a priori
knowledge that thefinished product stands a reasonable chance of contribut-ing to the remediation of contaminated land.
In rhizo-directed strain selection 
In a majority of cases, superbugs are isolated through astandard procedure of batch-enrichment culture, whichrelies on the ability of the isolate to grow rapidly on aspecific carbon source in defined chemical and environ-mental laboratory conditions. Although highly effective ingenerating superbugs, the approach operates in a vacuumfrom the natural environment. In an effort to advance thetechniques of strain selection beyond traditional batchenrichment, researchers have turned to a relatively newapproach, which incorporates the benefit(s) of plants aswitnessed in phytoremediation with optimized biodegra-dative strains[15], called
in rhizo
-directed strain selec-tion. The approach utilizes a microorganism with thecapacity to grow on one or more root exudates within therhizosphere in addition to degrading the relevant pollu-tant. The microorganisms, once inoculated into theappropriate plant rhizosphere, would express the pollu-tant-degrading enzymes, thereby decontaminating thesoil while growing on the plant root exudates to sustain itspopulation and metabolic activity. An added benefit of including plants in the bioaugmentation approach is thesupply of additional secondary metabolites and rootexudates, which might also fortuitously stimulate andmaintain the induction of pollutant-degrading enzymes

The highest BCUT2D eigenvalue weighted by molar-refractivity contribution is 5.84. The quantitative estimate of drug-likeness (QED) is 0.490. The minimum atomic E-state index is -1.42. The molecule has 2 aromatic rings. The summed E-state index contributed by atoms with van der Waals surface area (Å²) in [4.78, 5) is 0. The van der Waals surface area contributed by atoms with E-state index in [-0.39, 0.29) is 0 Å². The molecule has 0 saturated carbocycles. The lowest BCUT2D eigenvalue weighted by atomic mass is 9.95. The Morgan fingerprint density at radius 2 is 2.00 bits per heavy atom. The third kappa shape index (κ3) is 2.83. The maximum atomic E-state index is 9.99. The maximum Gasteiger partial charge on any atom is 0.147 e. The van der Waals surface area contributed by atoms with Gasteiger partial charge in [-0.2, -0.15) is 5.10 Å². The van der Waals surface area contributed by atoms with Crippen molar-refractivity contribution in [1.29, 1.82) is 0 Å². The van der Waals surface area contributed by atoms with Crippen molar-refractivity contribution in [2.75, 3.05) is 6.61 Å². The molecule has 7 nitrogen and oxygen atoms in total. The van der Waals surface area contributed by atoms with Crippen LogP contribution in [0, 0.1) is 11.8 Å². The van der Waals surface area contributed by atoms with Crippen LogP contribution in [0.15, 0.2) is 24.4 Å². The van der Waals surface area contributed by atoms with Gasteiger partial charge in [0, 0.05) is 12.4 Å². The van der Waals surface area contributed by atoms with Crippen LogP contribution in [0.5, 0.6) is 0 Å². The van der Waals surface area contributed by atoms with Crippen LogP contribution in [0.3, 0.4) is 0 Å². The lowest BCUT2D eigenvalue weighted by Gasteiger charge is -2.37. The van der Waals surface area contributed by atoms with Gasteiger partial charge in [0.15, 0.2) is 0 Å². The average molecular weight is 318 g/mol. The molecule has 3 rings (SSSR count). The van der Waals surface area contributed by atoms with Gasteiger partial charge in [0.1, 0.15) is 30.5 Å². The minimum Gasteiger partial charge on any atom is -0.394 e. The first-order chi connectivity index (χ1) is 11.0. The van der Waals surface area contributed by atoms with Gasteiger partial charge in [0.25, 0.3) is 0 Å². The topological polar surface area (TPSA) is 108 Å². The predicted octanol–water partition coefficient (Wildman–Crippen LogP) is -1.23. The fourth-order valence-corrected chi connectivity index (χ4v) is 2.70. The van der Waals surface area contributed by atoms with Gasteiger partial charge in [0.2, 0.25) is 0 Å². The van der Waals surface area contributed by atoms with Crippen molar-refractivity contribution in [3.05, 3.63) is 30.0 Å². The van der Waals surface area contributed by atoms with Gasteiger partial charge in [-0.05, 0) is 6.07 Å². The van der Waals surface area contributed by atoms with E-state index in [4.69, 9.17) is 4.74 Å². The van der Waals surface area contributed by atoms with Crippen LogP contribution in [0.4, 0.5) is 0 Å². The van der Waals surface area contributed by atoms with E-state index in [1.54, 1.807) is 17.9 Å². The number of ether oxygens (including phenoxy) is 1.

in situ
[16,17]. The inoculum, in return, can provideprotection to the plant against phytotoxic chemicals andplant pathogens. The synergistic relationship between theplant and the inoculum established by this approach isarguably more resilient, sustainable and cost-effectivethan the standard bioaugmentation approach. Reliance of the inoculum on plant exudates for survival precludes itsunintended dispersal to nontarget soils, thereby providinga mechanism for addressing public safety concerns.Kuiper
et al